“The edicts against the Jews in Germany are as terrible as they can be,” Von KleinSmid said in a memo sent from the Jewish Telegraphic Agency. “This non-Aryan persecution affects even the higher institutions of learning and the program is rigorous almost beyond expression.” The memo noted that his statement was surprising, due to the HBF’s ties with German officials.
However, the eugenicist agenda lingered until 1979, when California repealed its sterilization law. From 1909 until 1979, California performed approximately 20,000 forced sterilizations on its citizens. Madrigal v. Quilligan, a controversial lawsuit, arose out of 10 sterilizations of Latina women at the Los Angeles County/University of Southern California Hospital in the early 1970s.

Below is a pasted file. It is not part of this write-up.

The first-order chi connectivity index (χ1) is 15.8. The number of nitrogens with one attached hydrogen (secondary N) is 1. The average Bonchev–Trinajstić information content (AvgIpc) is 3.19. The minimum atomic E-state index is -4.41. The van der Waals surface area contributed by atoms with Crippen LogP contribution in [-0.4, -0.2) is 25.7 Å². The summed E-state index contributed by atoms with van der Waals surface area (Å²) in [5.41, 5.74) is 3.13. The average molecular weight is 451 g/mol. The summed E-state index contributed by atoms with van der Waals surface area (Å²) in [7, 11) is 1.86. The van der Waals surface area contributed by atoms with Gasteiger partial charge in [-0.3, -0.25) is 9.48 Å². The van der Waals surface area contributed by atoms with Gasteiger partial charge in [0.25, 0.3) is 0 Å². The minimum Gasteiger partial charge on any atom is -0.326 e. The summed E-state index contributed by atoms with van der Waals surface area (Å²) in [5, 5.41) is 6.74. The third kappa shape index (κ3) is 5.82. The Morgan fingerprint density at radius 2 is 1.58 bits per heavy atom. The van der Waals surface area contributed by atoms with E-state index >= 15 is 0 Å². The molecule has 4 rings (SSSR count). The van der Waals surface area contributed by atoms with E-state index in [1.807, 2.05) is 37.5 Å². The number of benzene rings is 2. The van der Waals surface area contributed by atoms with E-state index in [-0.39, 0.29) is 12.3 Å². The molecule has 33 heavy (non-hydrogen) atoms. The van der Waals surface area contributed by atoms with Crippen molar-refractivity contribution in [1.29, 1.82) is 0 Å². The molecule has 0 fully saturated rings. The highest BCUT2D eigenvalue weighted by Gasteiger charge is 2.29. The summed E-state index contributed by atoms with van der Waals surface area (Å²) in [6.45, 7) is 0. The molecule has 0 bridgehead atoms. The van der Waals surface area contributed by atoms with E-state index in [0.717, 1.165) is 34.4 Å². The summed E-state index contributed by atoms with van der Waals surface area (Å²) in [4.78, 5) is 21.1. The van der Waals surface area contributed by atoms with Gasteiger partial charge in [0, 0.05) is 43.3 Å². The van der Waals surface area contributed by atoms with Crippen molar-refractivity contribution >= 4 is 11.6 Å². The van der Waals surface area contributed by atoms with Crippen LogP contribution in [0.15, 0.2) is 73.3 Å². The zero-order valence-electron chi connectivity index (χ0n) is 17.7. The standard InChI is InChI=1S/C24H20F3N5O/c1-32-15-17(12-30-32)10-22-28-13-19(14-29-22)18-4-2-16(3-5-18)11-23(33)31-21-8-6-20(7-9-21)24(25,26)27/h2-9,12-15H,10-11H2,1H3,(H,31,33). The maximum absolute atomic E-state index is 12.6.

Although administrative officials did not play a part in the doctoral decisions that unwillfully sterilized the Latina women represented, these events harken back to the ideologies of the time. The Madrigal case ruled in favor of the doctors at the hospital.
Von KleinSmid’s contributions to the University’s history is multifaceted and complex: It is one full of accomplishments, but also of controversial ideologies that conflict with USC’s present message of diversity and inclusion.
“Under Von KleinSmid, there was a lot of growth, which included the establishment of additional professional schools and colleges and the expansion of the student body and the physical campus that is USC today,” said Claude Zachary, the University Archivist.
According to documents from the University archives, during Von KleinSmid’s administration, USC expanded from eight colleges to 26, with the creation of a school for international relations and development of the first cinematic arts school in the U.S.